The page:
Because most channels allow companies to link their pages directly to their websites, prospects interested in finding out more details on a given product or upcoming sale can easily find that information. In most cases, this can be enhanced by using a specialized URL directing to a dedicated page. There’s a caveat here — companies that use specialized URLs for this purpose must remember to update them when needed. Nobody likes stale content.
Social Media Communities are a Great Place to Grow and Nurture Leads
Not all prospects reside in the same place in the marketing funnel at any one time. Some may be far from ready to buy while others may be right on the threshold of making a purchase. Creating consistent quality content — and not just hard selling with each post — builds both interest and trust. For a specialty grocery market, for example, creating conversational posts centered on new gourmet products that have just arrived, accompanied by photos that are captivating but not too slick, will build interest in the long term.
Community members who might have once merely clicked their “like” buttons begin to inquire about product details and eventually make a purchase. If the product lives up to expectations, that customer may go on to make future purchases and even become a sort of online evangelist for the business — singing its praises in future posts. Fellow community members see this interaction and feel a greater degree of trust when dealing with the business.
By their very nature, online communities attract qualified prospects. A channel user who is motivated enough to join a community centered on classic cars, for example, will almost always have an abiding interest in classic cars and will also often be a bona fide enthusiast in the process of fixing up a classic of their own. If the community has been built by an aftermarket parts supplier, interspersing helpful tutorials with posts heralding the arrival of new products can lead to a substantial number of sales. A company doesn’t necessarily need a huge community for this, as the level of engagement of that community matters far more.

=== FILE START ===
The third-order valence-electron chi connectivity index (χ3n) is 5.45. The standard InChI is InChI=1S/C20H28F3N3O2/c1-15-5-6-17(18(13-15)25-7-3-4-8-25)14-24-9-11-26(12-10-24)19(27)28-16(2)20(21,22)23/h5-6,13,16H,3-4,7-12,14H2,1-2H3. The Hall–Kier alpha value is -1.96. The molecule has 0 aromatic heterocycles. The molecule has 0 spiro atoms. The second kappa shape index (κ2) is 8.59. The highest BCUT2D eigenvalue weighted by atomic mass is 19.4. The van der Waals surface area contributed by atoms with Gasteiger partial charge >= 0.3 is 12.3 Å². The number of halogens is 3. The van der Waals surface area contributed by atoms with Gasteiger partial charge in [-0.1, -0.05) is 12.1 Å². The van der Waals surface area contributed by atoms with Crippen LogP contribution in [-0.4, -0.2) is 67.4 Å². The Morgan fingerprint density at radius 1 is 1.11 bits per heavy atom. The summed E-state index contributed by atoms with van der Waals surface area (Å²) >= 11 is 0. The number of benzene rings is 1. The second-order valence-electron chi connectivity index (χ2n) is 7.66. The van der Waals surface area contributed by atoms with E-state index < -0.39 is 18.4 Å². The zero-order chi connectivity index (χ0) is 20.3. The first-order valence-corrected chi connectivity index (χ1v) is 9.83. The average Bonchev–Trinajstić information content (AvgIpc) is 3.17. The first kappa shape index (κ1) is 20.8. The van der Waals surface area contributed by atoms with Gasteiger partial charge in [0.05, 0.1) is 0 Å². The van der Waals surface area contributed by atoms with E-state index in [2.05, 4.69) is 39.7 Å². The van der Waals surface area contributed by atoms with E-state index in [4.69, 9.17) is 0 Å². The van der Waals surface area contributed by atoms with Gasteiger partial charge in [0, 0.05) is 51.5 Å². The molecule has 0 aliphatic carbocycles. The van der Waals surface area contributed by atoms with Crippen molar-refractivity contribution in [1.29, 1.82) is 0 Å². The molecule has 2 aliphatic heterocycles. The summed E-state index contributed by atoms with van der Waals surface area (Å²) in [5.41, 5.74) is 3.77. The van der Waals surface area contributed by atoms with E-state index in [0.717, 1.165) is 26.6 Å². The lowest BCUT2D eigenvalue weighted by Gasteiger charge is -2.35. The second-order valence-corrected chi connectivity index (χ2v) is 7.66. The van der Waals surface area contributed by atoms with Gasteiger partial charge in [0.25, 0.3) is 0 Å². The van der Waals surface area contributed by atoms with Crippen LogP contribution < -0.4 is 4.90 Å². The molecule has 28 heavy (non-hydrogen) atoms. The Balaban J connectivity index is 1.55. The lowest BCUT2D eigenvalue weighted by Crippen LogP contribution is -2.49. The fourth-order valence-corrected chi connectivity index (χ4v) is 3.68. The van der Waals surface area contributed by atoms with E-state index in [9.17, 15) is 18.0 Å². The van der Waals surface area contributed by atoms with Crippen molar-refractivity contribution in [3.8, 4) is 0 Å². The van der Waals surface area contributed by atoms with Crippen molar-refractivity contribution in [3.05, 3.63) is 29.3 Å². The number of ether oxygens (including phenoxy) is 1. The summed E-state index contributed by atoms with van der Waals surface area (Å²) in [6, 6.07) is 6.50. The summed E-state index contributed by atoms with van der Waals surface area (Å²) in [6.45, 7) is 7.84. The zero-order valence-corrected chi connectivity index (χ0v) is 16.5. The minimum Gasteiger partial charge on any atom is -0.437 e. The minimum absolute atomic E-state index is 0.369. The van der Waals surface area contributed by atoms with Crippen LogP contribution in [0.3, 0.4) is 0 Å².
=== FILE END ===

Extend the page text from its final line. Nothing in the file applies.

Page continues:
Leveraging occasional positive reviews can also help build trust, provided it’s done in moderation. Go to this tactic too much and it begins to seem like bragging.
Social Media Provides Valuable Customer Service and Social Listening Opportunities
We don’t seem to read as much about social listening as we used to, but it’s no less important than it ever was. For companies willing to put in the time to consistently monitor what’s being said online —both about them and the competition — the upside can be substantial.
Companies understandably want to see positive feedback — evidence that their product or service has met or exceeded expectations. This feedback reinforces the notion that the company’s processes are on point and delivering results and, for those community members monitoring this content but not yet ready to make a purchase, it can go a long way toward enhancing the trust that will eventually motivate a sale. Better still, because online feedback can come rapidly, a company needs relatively little time to gauge whether its efforts are on the mark.
Businesses often understandably shy away from engaging with dissatisfied customers, but this interaction can provide valuable opportunities to showcase stellar customer service. When a business communicates respectfully (and sometimes even remorsefully) with a disgruntled patron and offers a viable solution or simply even the opportunity to make things better in the future, fellow community members see the interaction and almost always feel more positively about doing business with the company in the future. They might think to themselves, “Hey, everyone makes mistakes. At least this business is owning up to the mistake and standing behind their product or service.”
Surprisingly, even positive reviews often lead to missed opportunities. There are countless instances on Yelp where a satisfied customer’s lavish praise receives no thanks, or a follow up question goes unanswered. On Houzz, where skilled contractors can showcase their previous work to entice new customers, specific questions posed by obviously motivated prospects often go without a response.
Social listening isn’t just about staying in tune with what’s going on with your brand, but also an opportunity to see what the competition is doing — right or wrong — monitor industry trends and mine opportunities.
As review sites have evolved so has the importance of responding in an appropriate and timely manner. This guide provides some brief guidelines for online review responses.
Social media also offers businesses the opportunity to reach their customer bases quickly in the event of a crisis, but crisis communication is a very specialized discipline best left to thoroughly qualified company representatives. Even a well-meaning post added at a sensitive time can lead to substantial fallout if it isn’t properly thought out.
Social Listening Can Also Lead to Content Creation Opportunities
For a long time, bloggers and other content creators have often used SEO tools to focus their efforts on generating the content people are looking for — content that’s likely to eventually rise to a lofty position in Google’s search engine results pages (SERPs).